Santa’s Texas Team Holiday Visit

Santa’s Texas Team, an annual holiday visit at Scottish Rite Hospital, is an organization dedicated to bringing happiness, goodwill and the Christmas spirit to children throughout the community. Santa and Mrs. Claus travel to the hospital in Bell Helicopter to spread holiday cheer and deliver toys to the children. Santa’s Texas Team will be coming to the Atrium after the landing for pictures and crafts with our patients and their families.

  • Thursday, December 15, 2016 | 01:30 PM

Scottish Rite Hospital breaks ground on new North Campus

Groundbreaking celebration draws a crowd of 250, plans for new facility are unveiled

The groundbreaking celebration for the North Campus of Texas Scottish Rite Hospital for Children was an invitation-only event that drew a crowd of more than 250 friends, trustees, patients and their families, Frisco representatives and hospital staff. Visitors walked through a visual timeline of Scottish Rite Hospital’s 95-year history before arriving at the groundbreaking ceremony in Frisco, Texas.

Groundbreaking_blogScottish Rite Hospital’s North Campus, expected to open in fall 2018, is being designed and built by The Beck Group and HKS Architects. It will be located on 40 acres at the Northeast corner of Lebanon Road and Dallas North Tollway. The five-story, 345,000-square-foot campus will have a footprint of approximately 10 acres. The hospital is hoping to fulfill a growing need for patient care in the rapidly growing area of North Texas. Currently, approximately 25 percent of Texas Scottish Rite Hospital for Children’s patient population comes from cities north of Dallas, so it hopes to ease some of the travel burden on current patients as well.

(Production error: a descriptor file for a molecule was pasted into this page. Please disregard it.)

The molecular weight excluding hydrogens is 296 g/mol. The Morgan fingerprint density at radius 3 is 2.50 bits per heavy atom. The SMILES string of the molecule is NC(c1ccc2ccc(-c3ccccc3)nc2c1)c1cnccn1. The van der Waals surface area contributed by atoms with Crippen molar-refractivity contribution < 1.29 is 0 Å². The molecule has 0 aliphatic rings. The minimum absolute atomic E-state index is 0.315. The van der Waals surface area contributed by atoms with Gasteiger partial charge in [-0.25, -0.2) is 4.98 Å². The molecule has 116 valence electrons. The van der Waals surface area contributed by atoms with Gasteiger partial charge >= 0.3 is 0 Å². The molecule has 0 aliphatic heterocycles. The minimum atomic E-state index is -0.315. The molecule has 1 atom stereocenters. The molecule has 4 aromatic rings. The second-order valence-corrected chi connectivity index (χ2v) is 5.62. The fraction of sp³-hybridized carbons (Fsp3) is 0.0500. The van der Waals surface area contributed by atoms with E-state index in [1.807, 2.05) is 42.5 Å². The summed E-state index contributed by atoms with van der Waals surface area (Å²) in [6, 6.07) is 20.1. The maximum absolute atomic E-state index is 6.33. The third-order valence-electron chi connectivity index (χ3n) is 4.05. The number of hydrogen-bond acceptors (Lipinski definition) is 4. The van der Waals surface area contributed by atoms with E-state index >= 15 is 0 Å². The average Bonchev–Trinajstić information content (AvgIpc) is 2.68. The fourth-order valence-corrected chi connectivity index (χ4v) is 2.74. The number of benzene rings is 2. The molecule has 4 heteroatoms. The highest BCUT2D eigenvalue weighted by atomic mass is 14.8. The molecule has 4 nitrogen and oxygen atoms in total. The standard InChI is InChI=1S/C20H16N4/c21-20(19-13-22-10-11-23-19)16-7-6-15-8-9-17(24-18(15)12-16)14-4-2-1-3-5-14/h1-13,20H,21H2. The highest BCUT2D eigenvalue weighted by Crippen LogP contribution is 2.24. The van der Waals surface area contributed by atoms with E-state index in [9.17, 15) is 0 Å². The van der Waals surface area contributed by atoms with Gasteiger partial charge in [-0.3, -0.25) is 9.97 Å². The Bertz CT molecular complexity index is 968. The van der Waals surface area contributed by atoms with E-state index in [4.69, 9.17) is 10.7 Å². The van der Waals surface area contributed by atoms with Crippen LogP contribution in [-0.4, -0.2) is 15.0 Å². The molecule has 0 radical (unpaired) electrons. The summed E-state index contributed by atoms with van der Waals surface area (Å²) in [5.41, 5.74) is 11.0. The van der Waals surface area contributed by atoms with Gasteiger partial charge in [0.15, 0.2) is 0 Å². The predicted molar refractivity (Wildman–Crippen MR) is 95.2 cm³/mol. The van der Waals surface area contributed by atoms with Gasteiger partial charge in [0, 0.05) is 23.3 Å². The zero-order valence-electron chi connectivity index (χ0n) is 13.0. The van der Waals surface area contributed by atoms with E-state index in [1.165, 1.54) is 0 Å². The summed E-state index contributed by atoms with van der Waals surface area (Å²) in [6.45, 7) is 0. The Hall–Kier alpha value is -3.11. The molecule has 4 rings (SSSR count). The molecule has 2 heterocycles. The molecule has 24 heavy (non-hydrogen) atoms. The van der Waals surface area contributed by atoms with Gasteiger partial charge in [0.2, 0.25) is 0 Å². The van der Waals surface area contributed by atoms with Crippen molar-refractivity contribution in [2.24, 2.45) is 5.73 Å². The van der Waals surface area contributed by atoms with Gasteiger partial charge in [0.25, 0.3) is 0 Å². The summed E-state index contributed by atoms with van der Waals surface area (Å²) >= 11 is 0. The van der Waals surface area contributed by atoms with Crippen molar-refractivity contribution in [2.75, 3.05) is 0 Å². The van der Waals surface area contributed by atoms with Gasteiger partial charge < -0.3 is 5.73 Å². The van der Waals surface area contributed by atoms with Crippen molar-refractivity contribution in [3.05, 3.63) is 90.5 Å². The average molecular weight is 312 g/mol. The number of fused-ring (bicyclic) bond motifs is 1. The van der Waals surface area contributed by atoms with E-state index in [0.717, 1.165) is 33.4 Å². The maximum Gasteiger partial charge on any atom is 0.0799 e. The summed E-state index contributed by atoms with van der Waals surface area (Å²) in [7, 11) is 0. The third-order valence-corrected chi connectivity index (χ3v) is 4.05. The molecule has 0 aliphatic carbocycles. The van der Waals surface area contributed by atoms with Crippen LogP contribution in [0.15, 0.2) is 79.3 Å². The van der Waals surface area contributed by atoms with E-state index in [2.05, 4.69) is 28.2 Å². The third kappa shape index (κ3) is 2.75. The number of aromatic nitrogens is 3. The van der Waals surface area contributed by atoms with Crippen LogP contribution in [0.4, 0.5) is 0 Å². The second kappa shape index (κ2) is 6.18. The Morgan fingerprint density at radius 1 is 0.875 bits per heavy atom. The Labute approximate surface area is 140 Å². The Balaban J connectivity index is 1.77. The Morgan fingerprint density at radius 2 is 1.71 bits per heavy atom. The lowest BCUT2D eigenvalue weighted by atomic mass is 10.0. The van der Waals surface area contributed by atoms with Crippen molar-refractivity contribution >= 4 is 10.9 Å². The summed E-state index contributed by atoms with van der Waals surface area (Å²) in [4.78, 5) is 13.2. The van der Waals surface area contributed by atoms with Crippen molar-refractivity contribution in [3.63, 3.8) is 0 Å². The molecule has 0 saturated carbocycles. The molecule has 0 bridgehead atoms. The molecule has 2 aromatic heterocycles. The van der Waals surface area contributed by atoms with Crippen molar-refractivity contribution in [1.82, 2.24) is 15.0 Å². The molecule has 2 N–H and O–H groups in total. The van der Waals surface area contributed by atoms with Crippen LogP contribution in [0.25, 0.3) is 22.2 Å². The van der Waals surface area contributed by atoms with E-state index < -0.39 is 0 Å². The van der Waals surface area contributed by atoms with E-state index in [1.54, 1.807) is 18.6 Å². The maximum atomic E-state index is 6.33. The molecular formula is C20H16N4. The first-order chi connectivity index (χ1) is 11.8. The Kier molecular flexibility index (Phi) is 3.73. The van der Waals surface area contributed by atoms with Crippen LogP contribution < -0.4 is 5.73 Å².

The new facility will be an ambulatory care center that will offer clinics and day-surgeries for children with orthopedic issues. The campus will be anchored by its Center for Excellence in Sports Medicine, led by Philip L. Wilson, M.D. and will provide specialized treatment for sports-related orthopedic conditions and concussions. The new fracture clinic, currently located in Plano, will also relocate to the North Campus. It provides walk-in services for patients without a physician referral or an appointment. In addition, the campus will be proactive with an educational outreach program to improve athletic safety within schools and sports teams.